One against another; brother against brother, Christian against Christian: they were injured not only by rich worldlings and open oppressors, but by their fellow professors, and gave one another mutual cause of sighing and groaning.

Lest ye be condemned; lest God punish you all; there being none of you but have given others cause of grief and complaint, as well as others have given you, Matthew 7:1.

Behold, the Judge standeth before the door; the Lord Jesus Christ, the Judge of you all, is at hand, {Philippians 4:5} in a readiness either to bring those evils upon you which you wish may fall upon others, or to give you your reward, if through patient continuance in well doing you seek for it, Romans 2:7. The like phrase we have, Matthew 24:33 Mark 13:29; or it may allude to Genesis 4:7.

Grudge not one against another, brethren,.... On account of any happiness, temporal or spiritual, which another enjoys; do not inwardly repine at it; or secretly sigh and groan in an envious manner at it, though nothing may be said, as the word used signifies; much less complain of, accuse, and condemn one another, or meditate and seek revenge:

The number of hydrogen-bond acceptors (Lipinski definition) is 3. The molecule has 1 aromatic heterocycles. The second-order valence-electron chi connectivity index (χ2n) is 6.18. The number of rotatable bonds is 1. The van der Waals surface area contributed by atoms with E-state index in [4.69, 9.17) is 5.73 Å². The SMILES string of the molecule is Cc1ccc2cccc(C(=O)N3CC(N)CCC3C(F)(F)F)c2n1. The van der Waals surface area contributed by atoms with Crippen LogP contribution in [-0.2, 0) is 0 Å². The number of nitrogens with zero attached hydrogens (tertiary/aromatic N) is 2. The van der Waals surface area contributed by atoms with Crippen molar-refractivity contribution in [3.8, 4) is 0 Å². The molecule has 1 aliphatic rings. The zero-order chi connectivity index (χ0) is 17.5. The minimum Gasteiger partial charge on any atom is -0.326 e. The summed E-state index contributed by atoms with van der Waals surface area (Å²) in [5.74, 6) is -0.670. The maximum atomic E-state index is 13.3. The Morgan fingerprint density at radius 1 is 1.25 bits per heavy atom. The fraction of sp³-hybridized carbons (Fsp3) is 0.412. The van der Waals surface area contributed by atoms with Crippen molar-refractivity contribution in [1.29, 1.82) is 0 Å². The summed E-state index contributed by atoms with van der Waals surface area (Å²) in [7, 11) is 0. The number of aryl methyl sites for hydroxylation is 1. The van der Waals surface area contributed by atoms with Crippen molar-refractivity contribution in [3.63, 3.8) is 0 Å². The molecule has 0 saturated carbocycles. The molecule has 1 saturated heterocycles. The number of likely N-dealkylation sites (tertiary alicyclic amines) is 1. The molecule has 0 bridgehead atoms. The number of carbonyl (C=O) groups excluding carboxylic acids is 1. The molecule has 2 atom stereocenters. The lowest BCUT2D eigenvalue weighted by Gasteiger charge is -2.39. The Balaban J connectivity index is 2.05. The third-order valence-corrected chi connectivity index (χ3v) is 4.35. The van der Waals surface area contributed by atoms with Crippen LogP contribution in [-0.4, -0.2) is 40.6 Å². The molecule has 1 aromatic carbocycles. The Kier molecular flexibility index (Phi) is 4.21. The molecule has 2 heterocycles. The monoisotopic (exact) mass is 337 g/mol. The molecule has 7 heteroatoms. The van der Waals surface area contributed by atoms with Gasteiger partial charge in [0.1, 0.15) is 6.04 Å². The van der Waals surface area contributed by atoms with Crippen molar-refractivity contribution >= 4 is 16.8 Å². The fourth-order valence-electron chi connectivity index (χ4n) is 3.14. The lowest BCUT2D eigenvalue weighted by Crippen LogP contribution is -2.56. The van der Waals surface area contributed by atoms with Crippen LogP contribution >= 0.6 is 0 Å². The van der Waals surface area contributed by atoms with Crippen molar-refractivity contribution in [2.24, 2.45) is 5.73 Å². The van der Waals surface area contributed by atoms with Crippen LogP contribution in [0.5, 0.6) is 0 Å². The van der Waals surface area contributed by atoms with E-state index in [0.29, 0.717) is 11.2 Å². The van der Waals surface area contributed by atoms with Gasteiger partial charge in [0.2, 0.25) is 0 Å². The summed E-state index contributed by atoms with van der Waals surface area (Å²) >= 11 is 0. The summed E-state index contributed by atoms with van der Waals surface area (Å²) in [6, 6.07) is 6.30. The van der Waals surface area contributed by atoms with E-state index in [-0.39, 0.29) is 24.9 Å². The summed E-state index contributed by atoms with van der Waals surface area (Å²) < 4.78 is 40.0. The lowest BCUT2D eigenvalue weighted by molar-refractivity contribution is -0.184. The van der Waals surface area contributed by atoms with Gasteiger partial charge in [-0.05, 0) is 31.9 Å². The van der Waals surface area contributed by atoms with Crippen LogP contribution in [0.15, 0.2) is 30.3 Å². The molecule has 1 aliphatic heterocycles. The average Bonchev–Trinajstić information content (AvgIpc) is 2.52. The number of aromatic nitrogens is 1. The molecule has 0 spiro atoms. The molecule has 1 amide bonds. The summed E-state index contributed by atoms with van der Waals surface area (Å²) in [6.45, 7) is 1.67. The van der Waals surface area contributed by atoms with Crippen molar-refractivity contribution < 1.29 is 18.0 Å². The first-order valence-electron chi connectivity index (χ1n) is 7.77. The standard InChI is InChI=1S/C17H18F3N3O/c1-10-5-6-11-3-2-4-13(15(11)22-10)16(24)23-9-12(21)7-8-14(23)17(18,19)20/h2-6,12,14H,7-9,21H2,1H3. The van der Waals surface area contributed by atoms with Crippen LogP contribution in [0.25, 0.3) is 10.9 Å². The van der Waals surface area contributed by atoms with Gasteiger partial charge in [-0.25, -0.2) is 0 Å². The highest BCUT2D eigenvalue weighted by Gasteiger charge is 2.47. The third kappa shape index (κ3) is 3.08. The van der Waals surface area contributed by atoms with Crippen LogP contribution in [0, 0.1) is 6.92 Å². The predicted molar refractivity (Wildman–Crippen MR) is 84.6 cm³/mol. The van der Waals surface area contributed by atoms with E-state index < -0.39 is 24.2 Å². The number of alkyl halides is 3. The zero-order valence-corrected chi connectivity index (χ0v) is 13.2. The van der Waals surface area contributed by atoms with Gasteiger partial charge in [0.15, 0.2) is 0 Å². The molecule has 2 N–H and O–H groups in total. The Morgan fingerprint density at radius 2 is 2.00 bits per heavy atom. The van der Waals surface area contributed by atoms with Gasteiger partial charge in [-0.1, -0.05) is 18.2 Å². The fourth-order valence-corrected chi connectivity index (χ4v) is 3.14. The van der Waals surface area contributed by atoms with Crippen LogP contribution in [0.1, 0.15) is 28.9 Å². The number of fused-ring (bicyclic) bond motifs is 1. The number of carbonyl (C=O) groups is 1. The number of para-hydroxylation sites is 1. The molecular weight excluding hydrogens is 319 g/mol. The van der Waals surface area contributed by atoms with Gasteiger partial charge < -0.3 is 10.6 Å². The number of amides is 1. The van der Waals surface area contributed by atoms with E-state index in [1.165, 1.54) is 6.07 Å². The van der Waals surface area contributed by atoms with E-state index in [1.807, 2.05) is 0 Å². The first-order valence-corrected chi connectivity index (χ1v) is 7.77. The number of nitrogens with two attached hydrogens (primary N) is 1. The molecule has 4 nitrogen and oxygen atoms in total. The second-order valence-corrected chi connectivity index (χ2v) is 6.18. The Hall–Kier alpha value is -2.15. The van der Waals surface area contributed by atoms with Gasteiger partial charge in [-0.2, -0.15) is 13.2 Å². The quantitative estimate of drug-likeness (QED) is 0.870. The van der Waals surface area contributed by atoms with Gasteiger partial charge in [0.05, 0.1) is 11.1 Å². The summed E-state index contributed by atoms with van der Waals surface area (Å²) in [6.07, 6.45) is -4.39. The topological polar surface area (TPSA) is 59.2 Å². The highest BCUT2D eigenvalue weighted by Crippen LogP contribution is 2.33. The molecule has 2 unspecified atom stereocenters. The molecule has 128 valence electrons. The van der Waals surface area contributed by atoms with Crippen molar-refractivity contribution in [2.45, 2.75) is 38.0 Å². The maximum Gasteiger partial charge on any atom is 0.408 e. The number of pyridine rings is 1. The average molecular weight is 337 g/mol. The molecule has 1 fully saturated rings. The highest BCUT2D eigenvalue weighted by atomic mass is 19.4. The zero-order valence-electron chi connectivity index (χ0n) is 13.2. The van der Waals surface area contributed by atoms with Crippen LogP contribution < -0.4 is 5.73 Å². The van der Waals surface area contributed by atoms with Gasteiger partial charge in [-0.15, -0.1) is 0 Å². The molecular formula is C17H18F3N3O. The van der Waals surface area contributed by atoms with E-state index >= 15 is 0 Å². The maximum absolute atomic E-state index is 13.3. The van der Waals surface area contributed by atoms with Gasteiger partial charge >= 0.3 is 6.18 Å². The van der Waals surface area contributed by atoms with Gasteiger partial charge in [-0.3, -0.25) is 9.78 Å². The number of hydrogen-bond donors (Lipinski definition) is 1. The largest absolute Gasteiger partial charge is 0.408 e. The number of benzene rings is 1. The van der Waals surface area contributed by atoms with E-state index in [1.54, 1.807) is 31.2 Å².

lest ye be condemned; hereafter, at the bar of Christ, by the Judge of the whole earth, who is privy to the secret murmurings and grumblings, and the envious sighs and groans of men; see Matthew 7:1

behold the judge standeth before the door; there is another that judgeth, who is the Lord, and he is at hand; he is just at the door; a little while and he will come, and not tarry; which may refer not to Christ's coming to destroy Jerusalem, but to his second coming to judgment, which will be quickly; for the Gospel times are the last times; there will be no other age; at the end of this, Christ will come.